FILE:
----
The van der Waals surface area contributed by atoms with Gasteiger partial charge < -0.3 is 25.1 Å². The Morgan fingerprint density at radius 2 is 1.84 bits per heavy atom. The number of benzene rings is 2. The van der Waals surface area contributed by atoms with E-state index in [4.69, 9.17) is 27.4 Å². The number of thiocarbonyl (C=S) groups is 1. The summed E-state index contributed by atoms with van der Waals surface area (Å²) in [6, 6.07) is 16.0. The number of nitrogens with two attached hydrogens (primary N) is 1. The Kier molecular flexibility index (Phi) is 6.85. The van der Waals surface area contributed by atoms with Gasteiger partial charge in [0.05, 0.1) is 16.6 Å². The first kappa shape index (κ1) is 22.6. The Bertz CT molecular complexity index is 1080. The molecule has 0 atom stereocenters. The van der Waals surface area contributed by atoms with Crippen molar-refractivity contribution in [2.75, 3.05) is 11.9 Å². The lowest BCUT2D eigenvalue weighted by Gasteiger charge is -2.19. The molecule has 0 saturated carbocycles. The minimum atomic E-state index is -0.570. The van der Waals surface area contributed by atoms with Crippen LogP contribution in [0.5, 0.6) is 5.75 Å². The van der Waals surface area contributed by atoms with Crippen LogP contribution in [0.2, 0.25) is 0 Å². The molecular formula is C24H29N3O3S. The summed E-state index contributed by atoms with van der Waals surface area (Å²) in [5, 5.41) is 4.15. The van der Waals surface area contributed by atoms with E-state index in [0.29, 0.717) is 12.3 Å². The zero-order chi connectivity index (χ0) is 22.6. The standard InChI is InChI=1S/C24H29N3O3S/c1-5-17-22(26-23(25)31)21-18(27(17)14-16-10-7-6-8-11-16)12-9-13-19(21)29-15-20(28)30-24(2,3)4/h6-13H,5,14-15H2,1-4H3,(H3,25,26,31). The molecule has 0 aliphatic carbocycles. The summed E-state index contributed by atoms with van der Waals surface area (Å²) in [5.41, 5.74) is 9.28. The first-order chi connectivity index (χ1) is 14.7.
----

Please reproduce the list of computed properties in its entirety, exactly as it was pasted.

The van der Waals surface area contributed by atoms with Gasteiger partial charge < -0.3 is 25.1 Å². The Morgan fingerprint density at radius 2 is 1.84 bits per heavy atom. The number of benzene rings is 2. The van der Waals surface area contributed by atoms with E-state index in [4.69, 9.17) is 27.4 Å². The number of thiocarbonyl (C=S) groups is 1. The summed E-state index contributed by atoms with van der Waals surface area (Å²) in [6, 6.07) is 16.0. The number of nitrogens with two attached hydrogens (primary N) is 1. The Kier molecular flexibility index (Phi) is 6.85. The van der Waals surface area contributed by atoms with Gasteiger partial charge in [0.05, 0.1) is 16.6 Å². The first kappa shape index (κ1) is 22.6. The Bertz CT molecular complexity index is 1080. The molecule has 0 atom stereocenters. The van der Waals surface area contributed by atoms with Crippen molar-refractivity contribution in [2.75, 3.05) is 11.9 Å². The lowest BCUT2D eigenvalue weighted by Gasteiger charge is -2.19. The molecule has 0 saturated carbocycles. The minimum atomic E-state index is -0.570. The van der Waals surface area contributed by atoms with Crippen LogP contribution in [0.5, 0.6) is 5.75 Å². The van der Waals surface area contributed by atoms with Crippen LogP contribution in [0.2, 0.25) is 0 Å². The molecular formula is C24H29N3O3S. The summed E-state index contributed by atoms with van der Waals surface area (Å²) in [5, 5.41) is 4.15. The van der Waals surface area contributed by atoms with E-state index in [0.29, 0.717) is 12.3 Å². The zero-order chi connectivity index (χ0) is 22.6. The standard InChI is InChI=1S/C24H29N3O3S/c1-5-17-22(26-23(25)31)21-18(27(17)14-16-10-7-6-8-11-16)12-9-13-19(21)29-15-20(28)30-24(2,3)4/h6-13H,5,14-15H2,1-4H3,(H3,25,26,31). The molecule has 0 aliphatic carbocycles. The summed E-state index contributed by atoms with van der Waals surface area (Å²) in [5.41, 5.74) is 9.28. The first-order chi connectivity index (χ1) is 14.7.